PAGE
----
As the summer holidays draw near, Absolutely investigates Camp Wilderness' summer camps
A Change Of Scenery
Arriving at the car park having not seen our children for a week, we don’t know what to expect. The camp is quite deep in the woods – a 15 minute trek – and they have been there for five days. Will they have been miserable and homesick? We’re fairly certain they won’t, but you never know. Sending children off to summer camp with no phones means they can’t spend their days staring at tiny screens, but it also means that they can’t phone home. Old school style.
In the car park we hear them before we see them. There’s a chanting and stomping coming towards us. As they emerge, we catch some lyrics: a song about baked beans. A rowdy bunch is striding towards us, their skin partially decorated with amateur tribal markings, large sticks in their hands, among them our children, entirely unrecognizable from the shy, uncertain ones we left here a few days ago and smelling of bonfire. What happened to them?
Summer holidays should be about spending time outdoors. They should not be about homework or keeping to the bedtime routine. Our children’s lives are so scheduled, so full of improving activities and timetabling that the six-week break is the only time for them to experience the childhood freedom that, as adults, we fantasise about.
Memories Made For Life
Returning from Camp Wilderness, my daughters, aged 9 and 12, are exhausted, filthy and beside themselves with happiness. The best thing, they say, is having no rules and no clocks. “Whenever we asked the time, we’d be told ‘evening time’ or ‘morning time’. They said it was because time was a social construct. Mummy, what’s a social construct?”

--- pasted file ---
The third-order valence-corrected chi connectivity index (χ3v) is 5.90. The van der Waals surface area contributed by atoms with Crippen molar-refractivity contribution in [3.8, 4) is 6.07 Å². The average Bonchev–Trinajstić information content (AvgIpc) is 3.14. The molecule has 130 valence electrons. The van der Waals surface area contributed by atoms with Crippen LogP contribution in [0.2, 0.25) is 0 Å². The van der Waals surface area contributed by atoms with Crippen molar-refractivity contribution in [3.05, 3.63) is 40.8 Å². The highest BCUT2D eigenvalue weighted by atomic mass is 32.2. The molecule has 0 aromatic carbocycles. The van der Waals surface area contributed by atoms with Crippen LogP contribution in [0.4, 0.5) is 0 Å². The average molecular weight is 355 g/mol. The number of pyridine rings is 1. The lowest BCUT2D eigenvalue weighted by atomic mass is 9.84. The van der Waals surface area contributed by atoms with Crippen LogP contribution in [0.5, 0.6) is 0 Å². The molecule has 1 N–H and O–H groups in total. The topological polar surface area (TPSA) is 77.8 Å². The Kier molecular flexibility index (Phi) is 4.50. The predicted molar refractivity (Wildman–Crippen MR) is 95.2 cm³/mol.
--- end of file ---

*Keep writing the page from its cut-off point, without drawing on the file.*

The five day camp involves nonstop games, delicious meals (the favourite? dolphin, they insist, which on further questioning turns out to be a creamy potato dish. Everybody of course loves dauphinoise) and lots of freedom. There isn’t even a set bedtime, they report proudly. Children are split into small groups – tribes – and collective activities include shelter-building (those with the most successful shelters actually electing to sleep in their own structures) and lake swimming (freezing) as well as lots of campfire time and the joy of sleeping in a small forest village of teepees. There are also skills: the girls report learning first aid and knots. And the friendships? When we get home to the iPhone, the messages have already begun. Our elder daughter has a whatsapp group chat entitled ‘Wilderness friends’. They are going back this year.
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